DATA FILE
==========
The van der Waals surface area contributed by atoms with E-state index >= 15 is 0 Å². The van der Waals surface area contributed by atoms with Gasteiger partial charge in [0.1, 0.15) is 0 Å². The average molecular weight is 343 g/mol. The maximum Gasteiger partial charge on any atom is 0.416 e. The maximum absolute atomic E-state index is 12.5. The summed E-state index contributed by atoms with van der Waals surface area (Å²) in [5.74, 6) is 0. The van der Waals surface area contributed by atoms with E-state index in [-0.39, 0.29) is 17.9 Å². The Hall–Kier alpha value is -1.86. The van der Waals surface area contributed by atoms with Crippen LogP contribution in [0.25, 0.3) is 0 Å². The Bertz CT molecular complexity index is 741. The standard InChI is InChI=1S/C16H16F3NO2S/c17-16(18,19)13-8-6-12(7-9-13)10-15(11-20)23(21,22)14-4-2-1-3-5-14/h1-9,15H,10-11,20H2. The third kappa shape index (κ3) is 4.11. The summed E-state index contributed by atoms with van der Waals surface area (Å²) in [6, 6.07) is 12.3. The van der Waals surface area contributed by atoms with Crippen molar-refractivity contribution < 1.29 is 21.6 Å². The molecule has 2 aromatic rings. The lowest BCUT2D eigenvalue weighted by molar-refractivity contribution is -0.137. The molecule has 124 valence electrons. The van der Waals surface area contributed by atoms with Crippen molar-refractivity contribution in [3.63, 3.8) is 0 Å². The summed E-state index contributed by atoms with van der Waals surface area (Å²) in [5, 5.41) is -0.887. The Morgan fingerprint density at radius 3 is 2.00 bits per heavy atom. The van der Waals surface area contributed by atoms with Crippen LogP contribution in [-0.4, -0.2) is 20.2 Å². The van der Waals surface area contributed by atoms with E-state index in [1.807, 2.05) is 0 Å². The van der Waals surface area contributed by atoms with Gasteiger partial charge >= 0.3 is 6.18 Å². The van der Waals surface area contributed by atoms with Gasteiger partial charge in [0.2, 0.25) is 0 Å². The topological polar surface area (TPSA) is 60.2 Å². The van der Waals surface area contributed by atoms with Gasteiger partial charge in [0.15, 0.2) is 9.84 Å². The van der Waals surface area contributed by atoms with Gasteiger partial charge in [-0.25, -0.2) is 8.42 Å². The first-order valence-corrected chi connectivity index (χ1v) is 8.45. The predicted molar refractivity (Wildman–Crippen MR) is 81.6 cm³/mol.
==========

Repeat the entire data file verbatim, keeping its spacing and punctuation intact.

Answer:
The van der Waals surface area contributed by atoms with E-state index >= 15 is 0 Å². The van der Waals surface area contributed by atoms with Gasteiger partial charge in [0.1, 0.15) is 0 Å². The average molecular weight is 343 g/mol. The maximum Gasteiger partial charge on any atom is 0.416 e. The maximum absolute atomic E-state index is 12.5. The summed E-state index contributed by atoms with van der Waals surface area (Å²) in [5.74, 6) is 0. The van der Waals surface area contributed by atoms with E-state index in [-0.39, 0.29) is 17.9 Å². The Hall–Kier alpha value is -1.86. The van der Waals surface area contributed by atoms with Crippen LogP contribution in [0.25, 0.3) is 0 Å². The Bertz CT molecular complexity index is 741. The standard InChI is InChI=1S/C16H16F3NO2S/c17-16(18,19)13-8-6-12(7-9-13)10-15(11-20)23(21,22)14-4-2-1-3-5-14/h1-9,15H,10-11,20H2. The third kappa shape index (κ3) is 4.11. The summed E-state index contributed by atoms with van der Waals surface area (Å²) in [6, 6.07) is 12.3. The van der Waals surface area contributed by atoms with Crippen molar-refractivity contribution < 1.29 is 21.6 Å². The molecule has 2 aromatic rings. The lowest BCUT2D eigenvalue weighted by molar-refractivity contribution is -0.137. The molecule has 124 valence electrons. The van der Waals surface area contributed by atoms with Crippen molar-refractivity contribution in [3.63, 3.8) is 0 Å². The summed E-state index contributed by atoms with van der Waals surface area (Å²) in [5, 5.41) is -0.887. The Morgan fingerprint density at radius 3 is 2.00 bits per heavy atom. The van der Waals surface area contributed by atoms with Crippen LogP contribution in [-0.4, -0.2) is 20.2 Å². The van der Waals surface area contributed by atoms with E-state index in [1.807, 2.05) is 0 Å². The van der Waals surface area contributed by atoms with Gasteiger partial charge >= 0.3 is 6.18 Å². The van der Waals surface area contributed by atoms with Gasteiger partial charge in [0.2, 0.25) is 0 Å². The topological polar surface area (TPSA) is 60.2 Å². The van der Waals surface area contributed by atoms with Gasteiger partial charge in [0.15, 0.2) is 9.84 Å². The van der Waals surface area contributed by atoms with Gasteiger partial charge in [-0.25, -0.2) is 8.42 Å². The first-order valence-corrected chi connectivity index (χ1v) is 8.45. The predicted molar refractivity (Wildman–Crippen MR) is 81.6 cm³/mol.